The main reason a painful event becomes traumatic is that we feel alone in it. Relationship has been withdrawn. We become disconnected.

Dr. Lehman explains that “because we live with brains that configure all our reality and experiences in relational terms, we must learn to stay relational in the presence of our pain.”

How do we do that?

Staying Relational in the Pain

Many of us grew up in families that themselves never learned this. When they or we were in pain, it led to withdrawal. The “relational circuits” in the brain (RCs) were switched off. If this happened in our experience, we may come to believe that when we’re in pain, love is going to be withdrawn. Thus we turn off to the pain, or we go off by ourselves to try to deal with it.

Which, if we’re to believe the brain science experts, never works.

So how do we stay relational in the pain, so we can actually process it and not let it become a trauma?

Look for Someone Who Knows How to Be With You in Pain

It can be difficult to reach out to someone when you are in pain, because not everyone will know how to deal with it. Most people will instinctively try to make you feel better, make the pain go away. You may instinctively turn to something to make you feel better, make the pain go away.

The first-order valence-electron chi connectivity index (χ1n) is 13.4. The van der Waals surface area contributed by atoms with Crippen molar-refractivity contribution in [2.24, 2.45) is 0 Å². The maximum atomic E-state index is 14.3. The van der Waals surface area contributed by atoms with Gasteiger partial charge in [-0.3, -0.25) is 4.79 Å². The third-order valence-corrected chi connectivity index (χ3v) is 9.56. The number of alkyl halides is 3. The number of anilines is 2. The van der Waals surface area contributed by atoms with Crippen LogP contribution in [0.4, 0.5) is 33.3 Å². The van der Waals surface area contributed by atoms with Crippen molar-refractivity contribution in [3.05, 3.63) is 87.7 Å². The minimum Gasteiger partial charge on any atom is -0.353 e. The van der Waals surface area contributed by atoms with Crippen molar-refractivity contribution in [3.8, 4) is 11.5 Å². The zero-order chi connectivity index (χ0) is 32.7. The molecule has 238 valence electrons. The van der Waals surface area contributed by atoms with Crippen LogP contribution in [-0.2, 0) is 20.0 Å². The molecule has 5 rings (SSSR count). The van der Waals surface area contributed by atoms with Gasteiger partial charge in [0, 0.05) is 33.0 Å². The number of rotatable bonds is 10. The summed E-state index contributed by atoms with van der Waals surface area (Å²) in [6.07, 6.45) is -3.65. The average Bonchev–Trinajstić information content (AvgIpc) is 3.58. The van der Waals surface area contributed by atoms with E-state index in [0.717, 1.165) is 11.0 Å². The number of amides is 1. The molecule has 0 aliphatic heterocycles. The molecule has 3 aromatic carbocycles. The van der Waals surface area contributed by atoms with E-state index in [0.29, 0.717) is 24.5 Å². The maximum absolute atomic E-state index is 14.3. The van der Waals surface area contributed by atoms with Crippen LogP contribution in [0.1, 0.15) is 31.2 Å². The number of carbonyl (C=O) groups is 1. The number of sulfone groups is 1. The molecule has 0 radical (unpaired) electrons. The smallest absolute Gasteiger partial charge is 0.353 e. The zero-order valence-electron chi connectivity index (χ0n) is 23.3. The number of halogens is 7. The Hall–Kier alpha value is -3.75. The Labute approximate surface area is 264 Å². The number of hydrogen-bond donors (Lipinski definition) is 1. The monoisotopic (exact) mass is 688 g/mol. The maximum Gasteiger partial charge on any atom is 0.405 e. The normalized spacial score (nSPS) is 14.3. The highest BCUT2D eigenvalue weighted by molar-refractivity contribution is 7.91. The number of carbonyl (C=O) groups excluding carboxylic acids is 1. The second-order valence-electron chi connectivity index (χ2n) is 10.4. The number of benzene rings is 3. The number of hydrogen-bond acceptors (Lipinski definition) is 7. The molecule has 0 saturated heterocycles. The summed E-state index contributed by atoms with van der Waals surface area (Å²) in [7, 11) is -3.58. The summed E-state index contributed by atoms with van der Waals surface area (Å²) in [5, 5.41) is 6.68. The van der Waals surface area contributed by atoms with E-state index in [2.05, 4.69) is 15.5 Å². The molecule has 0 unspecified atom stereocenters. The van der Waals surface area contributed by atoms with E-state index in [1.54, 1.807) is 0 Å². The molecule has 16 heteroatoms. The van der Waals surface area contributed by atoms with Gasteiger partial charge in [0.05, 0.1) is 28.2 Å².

The only way out of the pain, is through it. Preferably with someone else.

If you know someone with whom you feel safe, you can kind of coach them along as to how they can help you.

Approach them at a time when you both can talk. Ask them if they would be willing to just listen to you and reflect back how you’re feeling without attempting to change anything.

Note: That someone can be God. God is always with us, and if you believe his Word, he has promised 14 times never to leave you or forsake you. You can journal or pray your way through the sequence below. (For more help with this, I suggest the book, The Joyful Journey: Listening to ImmanuelYou can also contact me for some Healing Codes. This is a big part of what I do in my Healing Codes Coaching work.)

Let’s say you just lost someone dear to you, and are feeling great grief.

The VCR of Relief

Here the three steps to working through the pain. Again, ideally you will do this in the presence of someone who has the capacity to be with you in this process.

  1. Validation: name the feeling and/or belief you have as a result of the event. “I miss my friend so much. She was like  a mom to me. Who will I go to now when I need the wise, down-to-earth advice she always knew how to give? I have lost so much, so unexpectedly….”

If you’re processing something with someone and they reflect back your words to you with empathy,  you will feel validated and understood. The first step is to stay connected with the experience rather than try to escape or minimize it. Doing this with another person removes the Isolating factor.